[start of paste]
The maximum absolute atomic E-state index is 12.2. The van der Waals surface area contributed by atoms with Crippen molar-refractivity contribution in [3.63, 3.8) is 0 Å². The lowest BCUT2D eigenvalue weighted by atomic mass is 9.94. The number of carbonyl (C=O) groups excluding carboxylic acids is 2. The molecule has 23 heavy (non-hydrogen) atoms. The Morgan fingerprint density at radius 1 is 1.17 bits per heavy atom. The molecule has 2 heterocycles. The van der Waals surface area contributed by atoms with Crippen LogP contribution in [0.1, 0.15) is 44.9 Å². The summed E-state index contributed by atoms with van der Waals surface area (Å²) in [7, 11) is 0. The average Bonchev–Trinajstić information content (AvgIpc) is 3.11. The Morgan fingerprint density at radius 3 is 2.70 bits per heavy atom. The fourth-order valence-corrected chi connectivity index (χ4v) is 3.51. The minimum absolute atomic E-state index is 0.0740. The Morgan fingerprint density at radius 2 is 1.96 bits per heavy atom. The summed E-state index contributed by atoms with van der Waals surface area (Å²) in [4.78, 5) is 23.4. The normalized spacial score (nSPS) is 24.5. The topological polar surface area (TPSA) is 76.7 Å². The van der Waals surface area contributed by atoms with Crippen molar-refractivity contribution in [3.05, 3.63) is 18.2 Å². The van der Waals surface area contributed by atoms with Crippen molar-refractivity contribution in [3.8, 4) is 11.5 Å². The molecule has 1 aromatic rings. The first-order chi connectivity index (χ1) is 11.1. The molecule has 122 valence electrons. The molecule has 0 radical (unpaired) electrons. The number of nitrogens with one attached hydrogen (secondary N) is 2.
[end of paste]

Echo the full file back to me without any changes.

The maximum absolute atomic E-state index is 12.2. The van der Waals surface area contributed by atoms with Crippen molar-refractivity contribution in [3.63, 3.8) is 0 Å². The lowest BCUT2D eigenvalue weighted by atomic mass is 9.94. The number of carbonyl (C=O) groups excluding carboxylic acids is 2. The molecule has 23 heavy (non-hydrogen) atoms. The Morgan fingerprint density at radius 1 is 1.17 bits per heavy atom. The molecule has 2 heterocycles. The van der Waals surface area contributed by atoms with Crippen LogP contribution in [0.1, 0.15) is 44.9 Å². The summed E-state index contributed by atoms with van der Waals surface area (Å²) in [7, 11) is 0. The average Bonchev–Trinajstić information content (AvgIpc) is 3.11. The Morgan fingerprint density at radius 3 is 2.70 bits per heavy atom. The fourth-order valence-corrected chi connectivity index (χ4v) is 3.51. The minimum absolute atomic E-state index is 0.0740. The Morgan fingerprint density at radius 2 is 1.96 bits per heavy atom. The summed E-state index contributed by atoms with van der Waals surface area (Å²) in [4.78, 5) is 23.4. The normalized spacial score (nSPS) is 24.5. The topological polar surface area (TPSA) is 76.7 Å². The van der Waals surface area contributed by atoms with Crippen molar-refractivity contribution in [3.05, 3.63) is 18.2 Å². The van der Waals surface area contributed by atoms with Crippen molar-refractivity contribution in [3.8, 4) is 11.5 Å². The molecule has 1 aromatic rings. The first-order chi connectivity index (χ1) is 11.1. The molecule has 122 valence electrons. The molecule has 0 radical (unpaired) electrons. The number of nitrogens with one attached hydrogen (secondary N) is 2.